The California Privacy Protection Agency has prepared draft regulations that would establish crucial protections concerning businesses’ utilization of Automated Decision-Making Technologies (ADMT), according to a Nov. 27 announcement on the CPPA website. These regulations, stemming from the California Consumer Privacy Act (CCPA), allow consumers to opt out of and access information about ADMT usage.
Scheduled for review at the upcoming December 8, 2023 board meeting, these regulations aim to establish consumers’ rights, marking a step towards privacy-oriented innovation amidst the emergence of AI technology.
“These draft regulations support the responsible use of automated decision making while providing appropriate guardrails with respect to privacy, including employees’ and children’s privacy.” Vinhcent Le, a member of the Agency’s Board involved in drafting the regulations, said.
The draft regulations highlight the implementation of new privacy safeguards, aligning with Californians’ mandate from 2020. They propose stipulations for businesses employing ADMT in pivotal areas such as decision-making impacting consumers’ lives, profiling of individuals (employees, applicants, students), monitoring in public spaces, and targeted advertising based on behavioral profiling.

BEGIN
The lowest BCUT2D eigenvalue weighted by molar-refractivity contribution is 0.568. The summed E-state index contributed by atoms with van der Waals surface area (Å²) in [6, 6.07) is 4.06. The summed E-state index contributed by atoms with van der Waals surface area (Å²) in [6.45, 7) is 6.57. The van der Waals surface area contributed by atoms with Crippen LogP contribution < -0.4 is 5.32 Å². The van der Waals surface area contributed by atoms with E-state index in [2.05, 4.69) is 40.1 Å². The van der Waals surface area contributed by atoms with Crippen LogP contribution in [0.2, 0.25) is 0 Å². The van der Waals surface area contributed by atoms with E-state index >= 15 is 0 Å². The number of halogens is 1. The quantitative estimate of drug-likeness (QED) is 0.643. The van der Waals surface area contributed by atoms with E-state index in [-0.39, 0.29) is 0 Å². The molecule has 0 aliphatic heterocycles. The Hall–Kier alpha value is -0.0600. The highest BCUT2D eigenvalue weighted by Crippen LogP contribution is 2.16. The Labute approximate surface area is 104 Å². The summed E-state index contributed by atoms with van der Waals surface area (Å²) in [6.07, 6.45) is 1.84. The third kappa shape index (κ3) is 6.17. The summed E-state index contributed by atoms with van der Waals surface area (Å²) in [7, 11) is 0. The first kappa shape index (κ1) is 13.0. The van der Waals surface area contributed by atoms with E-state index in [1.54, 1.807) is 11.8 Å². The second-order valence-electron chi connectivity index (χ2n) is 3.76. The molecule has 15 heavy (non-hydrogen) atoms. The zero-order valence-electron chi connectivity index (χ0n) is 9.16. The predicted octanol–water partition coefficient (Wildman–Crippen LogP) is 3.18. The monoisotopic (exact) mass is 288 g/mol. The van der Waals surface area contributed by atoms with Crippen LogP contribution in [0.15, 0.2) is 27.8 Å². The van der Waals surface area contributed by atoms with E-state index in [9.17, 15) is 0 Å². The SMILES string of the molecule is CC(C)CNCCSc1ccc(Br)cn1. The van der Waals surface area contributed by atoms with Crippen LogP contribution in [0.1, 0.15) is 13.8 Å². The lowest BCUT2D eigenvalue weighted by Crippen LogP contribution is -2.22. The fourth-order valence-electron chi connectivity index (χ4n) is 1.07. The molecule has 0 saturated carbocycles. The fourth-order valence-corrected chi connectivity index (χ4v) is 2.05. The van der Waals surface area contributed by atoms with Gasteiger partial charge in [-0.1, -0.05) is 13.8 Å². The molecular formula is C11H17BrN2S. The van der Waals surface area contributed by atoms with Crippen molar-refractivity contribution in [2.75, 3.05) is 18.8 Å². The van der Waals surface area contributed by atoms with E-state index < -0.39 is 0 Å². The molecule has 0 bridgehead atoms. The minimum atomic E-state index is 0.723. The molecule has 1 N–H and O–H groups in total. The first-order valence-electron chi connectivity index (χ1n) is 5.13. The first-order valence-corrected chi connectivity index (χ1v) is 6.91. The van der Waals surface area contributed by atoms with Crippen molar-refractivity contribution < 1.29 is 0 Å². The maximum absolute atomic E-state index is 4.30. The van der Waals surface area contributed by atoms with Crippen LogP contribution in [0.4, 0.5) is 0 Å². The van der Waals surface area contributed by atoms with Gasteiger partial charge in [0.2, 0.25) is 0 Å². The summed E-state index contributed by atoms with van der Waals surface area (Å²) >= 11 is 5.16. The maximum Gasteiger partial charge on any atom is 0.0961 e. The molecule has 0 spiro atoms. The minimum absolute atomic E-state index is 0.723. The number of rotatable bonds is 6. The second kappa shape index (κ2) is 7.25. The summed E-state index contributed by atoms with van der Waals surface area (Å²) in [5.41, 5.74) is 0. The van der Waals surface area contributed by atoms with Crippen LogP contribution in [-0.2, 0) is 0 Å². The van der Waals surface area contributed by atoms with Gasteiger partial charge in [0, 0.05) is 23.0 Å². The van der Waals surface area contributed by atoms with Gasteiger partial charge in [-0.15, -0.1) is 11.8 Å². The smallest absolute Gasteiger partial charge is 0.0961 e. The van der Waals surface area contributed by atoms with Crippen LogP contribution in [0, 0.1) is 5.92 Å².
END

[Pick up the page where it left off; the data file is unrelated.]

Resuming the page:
“Automated decision making technologies and artificial intelligence have the potential to transform key aspects of our lives. We’re proud that California is meeting the moment by giving consumers more control over these technologies,” said Ashkan Soltani, Executive Director of the California Privacy Protection Agency.
Key provisions in the draft regulations outline the following:
Pre-Use Notices: Businesses mandated to inform consumers about ADMT utilization beforehand, allowing them to opt out or access further details.
Opt-Out Provision: Consumers empowered to opt out of ADMT usage by businesses, barring specific scenarios involving life and safety.
Access to Information: Consumers entitled to information about how ADMT influenced decisions made by businesses concerning them.
The proposed requirements emphasize a common priority–the right of the individual to protect and exercise their ability to forgo or be clued in on a new decision making process that presents potential pitfalls–or simply may cause unease among Californians. The goal is to ensure that ADMT, inclusive of AI-based systems, adheres to privacy-centric practices and design principles.